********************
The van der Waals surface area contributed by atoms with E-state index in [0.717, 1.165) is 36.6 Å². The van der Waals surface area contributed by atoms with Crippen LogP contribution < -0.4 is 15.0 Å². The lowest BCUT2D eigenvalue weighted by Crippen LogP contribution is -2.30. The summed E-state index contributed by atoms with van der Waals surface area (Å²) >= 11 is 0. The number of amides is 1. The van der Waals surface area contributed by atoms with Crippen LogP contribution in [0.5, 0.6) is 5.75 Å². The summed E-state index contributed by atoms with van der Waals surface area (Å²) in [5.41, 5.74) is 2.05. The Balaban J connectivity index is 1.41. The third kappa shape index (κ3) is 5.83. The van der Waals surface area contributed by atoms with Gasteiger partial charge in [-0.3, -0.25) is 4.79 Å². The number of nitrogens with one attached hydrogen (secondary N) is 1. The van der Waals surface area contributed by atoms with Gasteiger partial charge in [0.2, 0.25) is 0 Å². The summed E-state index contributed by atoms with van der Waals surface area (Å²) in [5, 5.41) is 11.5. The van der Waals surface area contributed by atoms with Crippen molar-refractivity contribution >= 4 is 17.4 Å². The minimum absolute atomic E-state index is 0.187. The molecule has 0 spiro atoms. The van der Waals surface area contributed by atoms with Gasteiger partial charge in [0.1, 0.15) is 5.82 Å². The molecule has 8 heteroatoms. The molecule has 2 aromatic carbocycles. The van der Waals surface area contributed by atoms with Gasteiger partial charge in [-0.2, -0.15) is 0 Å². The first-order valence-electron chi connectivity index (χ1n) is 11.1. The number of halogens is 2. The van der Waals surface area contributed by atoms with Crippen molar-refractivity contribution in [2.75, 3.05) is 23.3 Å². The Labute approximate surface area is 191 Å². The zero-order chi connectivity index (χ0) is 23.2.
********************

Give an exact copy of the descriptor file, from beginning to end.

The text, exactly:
The van der Waals surface area contributed by atoms with E-state index in [0.717, 1.165) is 36.6 Å². The van der Waals surface area contributed by atoms with Crippen LogP contribution < -0.4 is 15.0 Å². The lowest BCUT2D eigenvalue weighted by Crippen LogP contribution is -2.30. The summed E-state index contributed by atoms with van der Waals surface area (Å²) >= 11 is 0. The number of amides is 1. The van der Waals surface area contributed by atoms with Crippen LogP contribution in [0.5, 0.6) is 5.75 Å². The summed E-state index contributed by atoms with van der Waals surface area (Å²) in [5.41, 5.74) is 2.05. The Balaban J connectivity index is 1.41. The third kappa shape index (κ3) is 5.83. The van der Waals surface area contributed by atoms with Gasteiger partial charge in [-0.3, -0.25) is 4.79 Å². The number of nitrogens with one attached hydrogen (secondary N) is 1. The van der Waals surface area contributed by atoms with Gasteiger partial charge in [0.2, 0.25) is 0 Å². The summed E-state index contributed by atoms with van der Waals surface area (Å²) in [5, 5.41) is 11.5. The van der Waals surface area contributed by atoms with Crippen molar-refractivity contribution >= 4 is 17.4 Å². The minimum absolute atomic E-state index is 0.187. The molecule has 0 spiro atoms. The van der Waals surface area contributed by atoms with Gasteiger partial charge in [0.1, 0.15) is 5.82 Å². The molecule has 8 heteroatoms. The molecule has 2 aromatic carbocycles. The van der Waals surface area contributed by atoms with Gasteiger partial charge in [-0.2, -0.15) is 0 Å². The first-order valence-electron chi connectivity index (χ1n) is 11.1. The number of halogens is 2. The van der Waals surface area contributed by atoms with Crippen molar-refractivity contribution in [2.75, 3.05) is 23.3 Å². The Labute approximate surface area is 191 Å². The zero-order chi connectivity index (χ0) is 23.2.